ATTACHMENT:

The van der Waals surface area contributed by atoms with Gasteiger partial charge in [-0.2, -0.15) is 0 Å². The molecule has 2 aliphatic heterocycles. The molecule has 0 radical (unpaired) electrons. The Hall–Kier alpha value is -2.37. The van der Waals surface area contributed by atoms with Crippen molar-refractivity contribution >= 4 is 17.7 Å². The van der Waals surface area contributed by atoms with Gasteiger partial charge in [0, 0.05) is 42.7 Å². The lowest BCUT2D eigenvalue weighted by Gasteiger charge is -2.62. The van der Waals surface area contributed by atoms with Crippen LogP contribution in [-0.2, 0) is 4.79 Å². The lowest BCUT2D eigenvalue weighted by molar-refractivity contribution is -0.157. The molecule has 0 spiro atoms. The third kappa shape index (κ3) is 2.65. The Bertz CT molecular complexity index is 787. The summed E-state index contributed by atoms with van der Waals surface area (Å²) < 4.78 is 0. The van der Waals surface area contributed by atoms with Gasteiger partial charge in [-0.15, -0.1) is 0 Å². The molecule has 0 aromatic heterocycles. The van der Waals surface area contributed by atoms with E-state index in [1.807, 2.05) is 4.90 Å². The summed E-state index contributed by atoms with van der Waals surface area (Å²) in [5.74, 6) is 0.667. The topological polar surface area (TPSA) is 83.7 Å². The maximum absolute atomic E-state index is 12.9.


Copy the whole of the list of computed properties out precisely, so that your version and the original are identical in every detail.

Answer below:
The van der Waals surface area contributed by atoms with Gasteiger partial charge in [-0.2, -0.15) is 0 Å². The molecule has 2 aliphatic heterocycles. The molecule has 0 radical (unpaired) electrons. The Hall–Kier alpha value is -2.37. The van der Waals surface area contributed by atoms with Crippen molar-refractivity contribution >= 4 is 17.7 Å². The van der Waals surface area contributed by atoms with Gasteiger partial charge in [0, 0.05) is 42.7 Å². The lowest BCUT2D eigenvalue weighted by Gasteiger charge is -2.62. The van der Waals surface area contributed by atoms with Crippen LogP contribution in [-0.2, 0) is 4.79 Å². The lowest BCUT2D eigenvalue weighted by molar-refractivity contribution is -0.157. The molecule has 0 spiro atoms. The third kappa shape index (κ3) is 2.65. The Bertz CT molecular complexity index is 787. The summed E-state index contributed by atoms with van der Waals surface area (Å²) < 4.78 is 0. The van der Waals surface area contributed by atoms with Gasteiger partial charge in [-0.15, -0.1) is 0 Å². The molecule has 0 aromatic heterocycles. The van der Waals surface area contributed by atoms with E-state index in [1.807, 2.05) is 4.90 Å². The summed E-state index contributed by atoms with van der Waals surface area (Å²) in [5.74, 6) is 0.667. The topological polar surface area (TPSA) is 83.7 Å². The maximum absolute atomic E-state index is 12.9.